Bio Facts: Ibis, Hadada
Widespread throughout sub-Saharan African.
Damp ground along rivers and streams, prefers open woodlands, savannas and marshlands. Attracted to lakes and man-made irrigation areas, avoiding desert regions of North and Southwest Africa and thick-forested areas.
Short-legged, medium sized bird; back & mantle brown with a green to bronze iridescence in adults; head has prominent off-white stripe running across the cheek; bill is black with strong red marking at base of the upper mandible.
In the wild, the Hadada Ibis eats a variety of invertebrates – earthworms, beetles, butterflies, fly larvae, millipedes, water bugs and crustaceans. In captivity, it is fed Frugivore Diet, soaked bite-sized dog food, Bird of Prey Diet and smelt.
Some Hadada ibis maintain a pair bonding throughout the year. Commonly, a female, with her wings half-open, approaches a male and touches her beak to his beak. After this brief mutual beak-to-beak touching, she resumes feeding elsewhere among the party. Billing behavior of pairs includes rattling of beaks up and down and side-to-side while nodding heads.
Courtship includes the offering of sticks by each bird to the other, followed by neck intertwining, mutual preening, head shaking and jibbering of the lower mandible. Copulation follows these behaviors.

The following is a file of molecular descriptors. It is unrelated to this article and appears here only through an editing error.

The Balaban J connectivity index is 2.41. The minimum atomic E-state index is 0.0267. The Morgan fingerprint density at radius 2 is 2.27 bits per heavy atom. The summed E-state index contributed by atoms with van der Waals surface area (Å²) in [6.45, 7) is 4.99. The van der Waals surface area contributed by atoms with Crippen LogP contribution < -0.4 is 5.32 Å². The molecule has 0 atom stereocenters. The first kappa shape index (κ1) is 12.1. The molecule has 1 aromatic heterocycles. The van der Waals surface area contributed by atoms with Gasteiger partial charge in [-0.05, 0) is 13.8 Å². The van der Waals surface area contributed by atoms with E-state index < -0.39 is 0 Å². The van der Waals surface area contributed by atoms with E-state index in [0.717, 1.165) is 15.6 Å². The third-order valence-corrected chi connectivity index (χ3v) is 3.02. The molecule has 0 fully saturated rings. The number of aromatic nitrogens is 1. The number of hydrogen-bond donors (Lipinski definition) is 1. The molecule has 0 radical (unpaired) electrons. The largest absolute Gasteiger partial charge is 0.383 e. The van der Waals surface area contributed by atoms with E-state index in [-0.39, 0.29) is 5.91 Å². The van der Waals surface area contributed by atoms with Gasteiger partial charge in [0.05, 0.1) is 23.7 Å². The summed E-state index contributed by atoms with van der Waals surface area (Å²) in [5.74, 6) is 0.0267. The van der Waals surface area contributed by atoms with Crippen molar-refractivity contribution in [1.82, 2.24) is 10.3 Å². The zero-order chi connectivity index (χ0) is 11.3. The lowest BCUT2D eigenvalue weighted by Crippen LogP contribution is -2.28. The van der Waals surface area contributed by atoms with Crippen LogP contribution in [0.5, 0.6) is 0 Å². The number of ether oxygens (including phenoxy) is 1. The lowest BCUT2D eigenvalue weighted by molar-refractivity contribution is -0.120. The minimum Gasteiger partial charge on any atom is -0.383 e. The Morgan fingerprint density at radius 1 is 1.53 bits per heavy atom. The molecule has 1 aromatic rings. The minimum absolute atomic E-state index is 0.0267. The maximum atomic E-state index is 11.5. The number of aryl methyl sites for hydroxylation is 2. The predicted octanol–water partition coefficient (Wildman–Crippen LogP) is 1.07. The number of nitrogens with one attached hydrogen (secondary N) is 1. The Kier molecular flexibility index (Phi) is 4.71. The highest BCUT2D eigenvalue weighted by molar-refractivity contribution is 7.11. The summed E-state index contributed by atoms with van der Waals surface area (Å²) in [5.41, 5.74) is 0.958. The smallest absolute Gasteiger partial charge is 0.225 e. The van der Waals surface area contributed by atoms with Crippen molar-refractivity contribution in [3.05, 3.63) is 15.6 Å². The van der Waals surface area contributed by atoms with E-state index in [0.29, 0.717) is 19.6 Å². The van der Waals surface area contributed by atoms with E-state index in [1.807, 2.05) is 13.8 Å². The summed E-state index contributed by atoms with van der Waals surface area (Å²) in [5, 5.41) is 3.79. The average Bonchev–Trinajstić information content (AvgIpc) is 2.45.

Nesting occurs solitarily in trees or bushes, often over or near water. Both parents care for the young. When chicks fledge (begin to fly), both parents take young to feeding areas as a family.
The social unit consists of feeding pairs, small groups or parties of up to 50 birds. Single birds have been seen feeding in shallow pools in the company of goliath herons, wood sandpipers, and greenshanks.
The Hadada ibis makes very noisy, yelping sounds. The esophagus can be inflated and serves as a resonating chamber to amplify the sound.
The Hadada ibis is the only ibis known to include fruit and vegetable matter in its diet.
This species has acclimated well to human habitation and has been part of the human culture for centuries. It is valued on cattle plantations and golf courses as an effective pest controller. The Hadada ibis will eat chaffer beetle larvae.
Over a majority of its range, the Hadada ibis is not subjected to persecution. Little is known of their wild numbers despite its wide range.
Jacksonville Zoo History:
The Jacksonville Zoo acquired the Hadada Ibis in February 1994.